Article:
Giving critical feedback isn’t the most comfortable thing for many. There’s a bit of apprehension around it – what if the other person feels bad, what if it doesn’t land well, what if the relationship gets strained because of this and so on. Here’s one golden tip that will not just make giving easy but also receiving for the other person.
Observe the following sentences. Imagine someone saying these to you:
- You did not live up to your word.
- I was waiting to hear back from you but I haven’t yet.
- You don’t understand me at all.
- I somehow feel I am not understood here.
- You make me angry.
- I feel angry right now.
What did you notice? What’s the difference when you heard the first version versus the alternative statement?
When we start any critical statement with the word “YOU” – it appears like a direct attack. It can make the other person instantly defensive or upset. They might either go silent or attack you in reverse. Never start a critical statement with “you”. Instead of saying, ‘you are not listening’, it’s better to say, ‘I’d really appreciate if you could hear me out’ or ‘I am not feeling heard right now’. Always take responsibility for what you are feeling. And state the action that was missed in an indirect speech rather blaming the person for it.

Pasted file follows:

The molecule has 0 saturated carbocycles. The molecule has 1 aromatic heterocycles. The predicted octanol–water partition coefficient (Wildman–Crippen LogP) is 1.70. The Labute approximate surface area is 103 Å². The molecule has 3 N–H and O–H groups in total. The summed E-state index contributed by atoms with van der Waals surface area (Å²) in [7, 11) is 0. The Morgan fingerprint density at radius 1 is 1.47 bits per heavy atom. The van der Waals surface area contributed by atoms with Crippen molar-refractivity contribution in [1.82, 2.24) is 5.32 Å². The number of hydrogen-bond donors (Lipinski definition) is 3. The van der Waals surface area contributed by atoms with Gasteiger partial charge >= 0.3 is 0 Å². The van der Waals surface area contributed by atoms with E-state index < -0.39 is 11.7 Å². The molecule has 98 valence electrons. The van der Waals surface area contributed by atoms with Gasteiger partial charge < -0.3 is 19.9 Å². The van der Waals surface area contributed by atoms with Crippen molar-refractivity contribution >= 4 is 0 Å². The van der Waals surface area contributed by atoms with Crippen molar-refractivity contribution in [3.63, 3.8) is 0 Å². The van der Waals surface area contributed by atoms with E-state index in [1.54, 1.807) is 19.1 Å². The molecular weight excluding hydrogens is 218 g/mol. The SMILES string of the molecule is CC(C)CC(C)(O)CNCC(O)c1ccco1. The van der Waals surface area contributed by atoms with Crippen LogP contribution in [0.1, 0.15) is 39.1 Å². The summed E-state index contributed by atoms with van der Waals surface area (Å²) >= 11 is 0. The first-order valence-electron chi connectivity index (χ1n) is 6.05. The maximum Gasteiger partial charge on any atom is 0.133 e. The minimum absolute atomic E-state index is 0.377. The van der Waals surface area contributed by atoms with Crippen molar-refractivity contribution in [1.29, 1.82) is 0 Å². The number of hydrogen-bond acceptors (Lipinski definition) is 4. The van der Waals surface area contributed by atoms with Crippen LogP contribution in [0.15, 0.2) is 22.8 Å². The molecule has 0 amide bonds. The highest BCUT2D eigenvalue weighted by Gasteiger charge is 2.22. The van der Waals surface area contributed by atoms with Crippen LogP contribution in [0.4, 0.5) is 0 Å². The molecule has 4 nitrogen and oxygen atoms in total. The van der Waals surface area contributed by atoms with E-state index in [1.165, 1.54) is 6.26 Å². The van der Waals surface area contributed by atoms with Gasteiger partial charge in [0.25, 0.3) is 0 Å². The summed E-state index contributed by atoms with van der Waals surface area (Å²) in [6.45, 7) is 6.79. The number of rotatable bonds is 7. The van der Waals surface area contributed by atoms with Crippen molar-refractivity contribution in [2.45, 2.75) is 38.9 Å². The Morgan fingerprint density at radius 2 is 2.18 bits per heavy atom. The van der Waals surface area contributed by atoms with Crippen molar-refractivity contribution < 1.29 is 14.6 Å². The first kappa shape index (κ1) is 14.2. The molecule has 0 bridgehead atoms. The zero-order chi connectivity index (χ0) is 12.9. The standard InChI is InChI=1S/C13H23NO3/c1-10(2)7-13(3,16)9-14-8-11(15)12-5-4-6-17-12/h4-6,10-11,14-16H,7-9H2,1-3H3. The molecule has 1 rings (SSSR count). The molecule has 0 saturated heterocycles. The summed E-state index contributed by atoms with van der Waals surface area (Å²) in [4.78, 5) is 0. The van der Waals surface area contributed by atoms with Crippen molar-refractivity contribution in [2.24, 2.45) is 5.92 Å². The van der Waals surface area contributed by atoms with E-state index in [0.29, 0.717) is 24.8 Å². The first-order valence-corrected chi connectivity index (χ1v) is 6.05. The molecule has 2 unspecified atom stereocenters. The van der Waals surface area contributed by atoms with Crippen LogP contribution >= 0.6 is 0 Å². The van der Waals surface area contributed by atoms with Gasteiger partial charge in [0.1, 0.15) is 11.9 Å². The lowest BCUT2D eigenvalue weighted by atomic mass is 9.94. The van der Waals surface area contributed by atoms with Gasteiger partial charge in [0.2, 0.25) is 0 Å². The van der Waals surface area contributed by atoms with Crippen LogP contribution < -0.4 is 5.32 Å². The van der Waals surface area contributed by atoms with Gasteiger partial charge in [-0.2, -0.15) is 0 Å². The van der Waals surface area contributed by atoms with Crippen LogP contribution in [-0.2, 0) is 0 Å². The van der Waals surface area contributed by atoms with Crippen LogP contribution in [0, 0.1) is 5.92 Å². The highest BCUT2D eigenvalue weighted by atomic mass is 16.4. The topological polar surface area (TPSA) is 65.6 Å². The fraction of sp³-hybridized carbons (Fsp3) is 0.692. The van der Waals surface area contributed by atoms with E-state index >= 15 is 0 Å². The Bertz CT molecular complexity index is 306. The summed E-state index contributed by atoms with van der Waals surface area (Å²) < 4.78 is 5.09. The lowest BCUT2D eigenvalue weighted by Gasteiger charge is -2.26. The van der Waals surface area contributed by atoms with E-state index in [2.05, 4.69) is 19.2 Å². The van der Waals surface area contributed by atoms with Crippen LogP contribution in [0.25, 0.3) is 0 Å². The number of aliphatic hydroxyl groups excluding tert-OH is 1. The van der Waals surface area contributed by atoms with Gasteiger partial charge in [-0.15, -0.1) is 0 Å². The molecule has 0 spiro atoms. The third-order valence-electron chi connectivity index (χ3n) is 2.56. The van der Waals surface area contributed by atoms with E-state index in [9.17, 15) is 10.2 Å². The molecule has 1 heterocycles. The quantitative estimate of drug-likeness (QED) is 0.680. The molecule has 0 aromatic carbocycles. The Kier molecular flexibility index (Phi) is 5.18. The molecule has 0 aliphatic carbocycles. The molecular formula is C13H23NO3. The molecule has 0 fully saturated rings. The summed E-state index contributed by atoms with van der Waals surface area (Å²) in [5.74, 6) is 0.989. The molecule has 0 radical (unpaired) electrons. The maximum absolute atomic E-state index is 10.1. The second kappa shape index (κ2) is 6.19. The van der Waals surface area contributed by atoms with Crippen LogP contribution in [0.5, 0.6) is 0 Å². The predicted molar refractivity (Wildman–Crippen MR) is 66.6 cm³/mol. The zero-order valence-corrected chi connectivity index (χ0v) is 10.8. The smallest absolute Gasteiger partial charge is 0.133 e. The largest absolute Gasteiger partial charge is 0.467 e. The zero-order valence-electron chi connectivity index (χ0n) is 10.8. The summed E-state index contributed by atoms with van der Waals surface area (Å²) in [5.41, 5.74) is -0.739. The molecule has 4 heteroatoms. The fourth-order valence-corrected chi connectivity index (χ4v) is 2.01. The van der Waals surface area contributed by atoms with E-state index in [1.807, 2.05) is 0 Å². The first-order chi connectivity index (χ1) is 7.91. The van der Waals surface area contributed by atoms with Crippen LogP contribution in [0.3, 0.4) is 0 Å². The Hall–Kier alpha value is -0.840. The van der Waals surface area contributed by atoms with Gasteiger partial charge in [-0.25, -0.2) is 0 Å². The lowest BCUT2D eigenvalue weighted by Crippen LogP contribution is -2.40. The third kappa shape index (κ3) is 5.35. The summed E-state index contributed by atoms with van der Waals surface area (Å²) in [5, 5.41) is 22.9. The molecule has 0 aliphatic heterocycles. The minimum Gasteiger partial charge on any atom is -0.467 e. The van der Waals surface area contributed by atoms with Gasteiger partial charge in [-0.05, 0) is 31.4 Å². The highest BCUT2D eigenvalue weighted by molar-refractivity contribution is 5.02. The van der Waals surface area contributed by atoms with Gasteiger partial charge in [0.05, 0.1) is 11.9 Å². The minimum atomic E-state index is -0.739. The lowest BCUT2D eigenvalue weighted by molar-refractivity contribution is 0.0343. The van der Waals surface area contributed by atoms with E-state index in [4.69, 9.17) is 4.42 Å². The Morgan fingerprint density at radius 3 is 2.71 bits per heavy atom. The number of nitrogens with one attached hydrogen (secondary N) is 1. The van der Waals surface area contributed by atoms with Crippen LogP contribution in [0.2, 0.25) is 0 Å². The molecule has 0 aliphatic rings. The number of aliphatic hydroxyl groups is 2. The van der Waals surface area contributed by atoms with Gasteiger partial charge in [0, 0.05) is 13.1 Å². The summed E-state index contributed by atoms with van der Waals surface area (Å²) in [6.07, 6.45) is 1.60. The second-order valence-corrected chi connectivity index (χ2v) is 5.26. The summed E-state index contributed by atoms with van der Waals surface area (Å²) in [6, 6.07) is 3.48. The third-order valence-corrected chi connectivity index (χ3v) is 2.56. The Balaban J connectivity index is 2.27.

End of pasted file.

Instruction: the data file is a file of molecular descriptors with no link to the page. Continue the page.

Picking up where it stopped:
What’s the point of it? Well, you are giving critical feedback so that things improve right? But if you don’t give it in a manner that is acceptable, then nothing will improve. Things will only get worse. We are not sugar-coating it or hiding the truth or saying an incorrect statement. We are still, in essence, saying the same thing but without attacking the other person. When we are respectful in how we say, others will find it easy to accept. You can always let them know the consequence too – that if this continues it will be hard to work together or things like that. But without the word ‘you’. Communicate your point. That’s what is important. Not the attack.
Also, you will find it easy to put your point across when you aren’t attacking. You won’t feel like a warrior with a sword, or a complaint box, or a victim. You will feel like a responsible adult, communicating an important matter of concern. Try it and see. It makes a huge difference. There are more tips too, for giving critical feedback, but let’s save them for another day. Let’s try this one first and notice the difference. 🙂
(Note – When you have to give critical feedback, try and reframe the sentences beforehand in your head so that it becomes easier for you while saying it).